"Bacteria carrying these genes can reach people via several pathways," Cameron Harsh, Farming Campaign Manager with World Animal Protection, U.S., told Newsweek.

For example, manure stored in lagoons or sprayed on fields can leech into groundwater and public waterways. Particulate matter released into the air can settle on the soil and vegetation nearby. Meanwhile, farmworkers, insects, rodents, wild birds, and farmed animals headed to slaughter may all carry ARGs or superbugs with them.

Harsh said the results of the report raise "concerns that multi-drug resistance is common in this environment. Multi-drug-resistant bacteria pose significant health threat as they are able to survive treatment with several antibiotics. Genes indicating resistance to critically important medicines were also found in several samples."

Genes conveying resistance to a class of antibiotic drugs known as tetracyclines were identified in nearly all the samples taken for the study.

"Tetracycline-resistance genes have been detected in some previous studies testing in the region, but the high rate of positive results is particularly significant," Harsh said. "We know that the pig industry is the largest market for tetracycline antibiotics sold to farmed animals in the U.S., and farmer surveys have indicated frequent reliance on these drugs."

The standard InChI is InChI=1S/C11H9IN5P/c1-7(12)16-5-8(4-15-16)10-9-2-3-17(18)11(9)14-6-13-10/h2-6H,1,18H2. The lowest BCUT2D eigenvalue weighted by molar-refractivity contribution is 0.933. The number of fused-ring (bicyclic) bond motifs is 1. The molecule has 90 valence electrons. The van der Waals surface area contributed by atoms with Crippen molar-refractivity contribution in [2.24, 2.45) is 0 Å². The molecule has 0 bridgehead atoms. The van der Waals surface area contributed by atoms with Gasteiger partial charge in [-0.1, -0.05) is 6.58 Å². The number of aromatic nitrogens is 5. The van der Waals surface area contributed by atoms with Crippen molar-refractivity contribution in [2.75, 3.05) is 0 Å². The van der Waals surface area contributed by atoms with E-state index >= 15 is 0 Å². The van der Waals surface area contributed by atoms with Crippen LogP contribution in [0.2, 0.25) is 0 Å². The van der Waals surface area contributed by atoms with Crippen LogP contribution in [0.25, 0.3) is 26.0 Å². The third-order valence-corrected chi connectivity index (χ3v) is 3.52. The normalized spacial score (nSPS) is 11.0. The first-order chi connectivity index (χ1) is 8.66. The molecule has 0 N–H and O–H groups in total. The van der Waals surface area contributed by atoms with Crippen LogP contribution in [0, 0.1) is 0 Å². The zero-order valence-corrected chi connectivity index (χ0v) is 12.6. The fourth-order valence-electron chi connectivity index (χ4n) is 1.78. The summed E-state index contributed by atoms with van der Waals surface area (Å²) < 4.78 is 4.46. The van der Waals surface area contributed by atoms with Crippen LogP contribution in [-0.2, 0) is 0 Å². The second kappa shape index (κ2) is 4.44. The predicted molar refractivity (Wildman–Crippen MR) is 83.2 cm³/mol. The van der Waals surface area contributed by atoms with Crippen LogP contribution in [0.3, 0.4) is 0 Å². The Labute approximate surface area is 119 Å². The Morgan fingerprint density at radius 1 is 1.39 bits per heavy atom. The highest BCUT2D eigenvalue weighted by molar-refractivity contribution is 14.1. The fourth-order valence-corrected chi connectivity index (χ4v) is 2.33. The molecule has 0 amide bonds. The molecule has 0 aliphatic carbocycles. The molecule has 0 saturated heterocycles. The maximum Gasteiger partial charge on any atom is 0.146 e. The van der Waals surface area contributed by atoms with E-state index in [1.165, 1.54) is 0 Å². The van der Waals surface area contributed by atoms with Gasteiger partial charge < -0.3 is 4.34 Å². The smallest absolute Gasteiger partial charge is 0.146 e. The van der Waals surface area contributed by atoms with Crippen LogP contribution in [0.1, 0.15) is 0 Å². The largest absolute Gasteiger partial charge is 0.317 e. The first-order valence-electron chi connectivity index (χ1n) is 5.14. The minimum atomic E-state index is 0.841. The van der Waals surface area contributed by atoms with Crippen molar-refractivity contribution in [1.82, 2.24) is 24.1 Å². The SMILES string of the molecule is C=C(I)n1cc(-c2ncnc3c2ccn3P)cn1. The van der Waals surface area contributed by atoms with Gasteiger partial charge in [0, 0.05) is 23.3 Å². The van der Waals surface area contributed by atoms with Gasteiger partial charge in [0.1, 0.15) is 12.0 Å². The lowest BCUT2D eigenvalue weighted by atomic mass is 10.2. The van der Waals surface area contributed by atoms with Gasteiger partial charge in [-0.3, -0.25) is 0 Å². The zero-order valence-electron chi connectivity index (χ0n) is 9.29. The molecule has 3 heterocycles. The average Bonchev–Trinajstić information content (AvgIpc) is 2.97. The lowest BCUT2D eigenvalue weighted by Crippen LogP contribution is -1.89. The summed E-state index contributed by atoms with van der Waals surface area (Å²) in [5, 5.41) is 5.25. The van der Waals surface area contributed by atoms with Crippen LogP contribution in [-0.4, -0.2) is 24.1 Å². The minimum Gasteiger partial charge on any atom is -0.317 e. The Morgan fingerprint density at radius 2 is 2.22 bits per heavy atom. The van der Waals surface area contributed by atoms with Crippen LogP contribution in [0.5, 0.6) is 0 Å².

Harsh said that surveillance of antibiotic resistant bacteria occurs in human health settings on certain retail meats, and on farmed animals at slaughter in the United States. But the monitoring of resistant bacteria in the environment at this time is limited.

Superbugs already kill seven hundred thousand people around the would every year, and experts predict that this figure will rise to 10 million deaths annually if nothing is done to address the issue, causing an estimated $100 trillion in global economic losses.

The WAP investigation also conducted similar testing of water and soil samples collected near factory farms in farms in Canada, Spain, and Thailand. These studies also detected the widespread presence of ARGs.

In light of the report, Harsh said factory farms can reduce the risk of contaminating the environment with antibiotic resistant elements by reducing their use of antibiotics, although this must be accomplished alongside improvements to the welfare and living conditions for the animals.

"Raising animals with more space, with enrichments in their pens like straw for pigs and perches for chickens, and with more robust genetics—instead of the high-growth genetics of conventional breeds—are all management practices that can reduce reliance on antibiotics and provide farmed animals with good lives," he said.

"The U.S. government should also set regulations requiring reduced use of antibiotics in farmed animals, not just medically important antibiotics, and phase out use for disease prevention."

A pig farm in Illinois
A pig farm in Illinois on January 25, 2020. BRENDAN SMIALOWSKI/AFP via Getty Images)

About the writer

Aristos is a Newsweek science reporter with the London, U.K., bureau. He reports on science and health topics, including; animal, mental health, and psychology-related stories. Aristos joined Newsweek in 2018 from IBTimes UK and had previously worked at The World Weekly. He is a graduate of the University of Nottingham and City University, London. Languages: English. You can get in touch with Aristos by emailing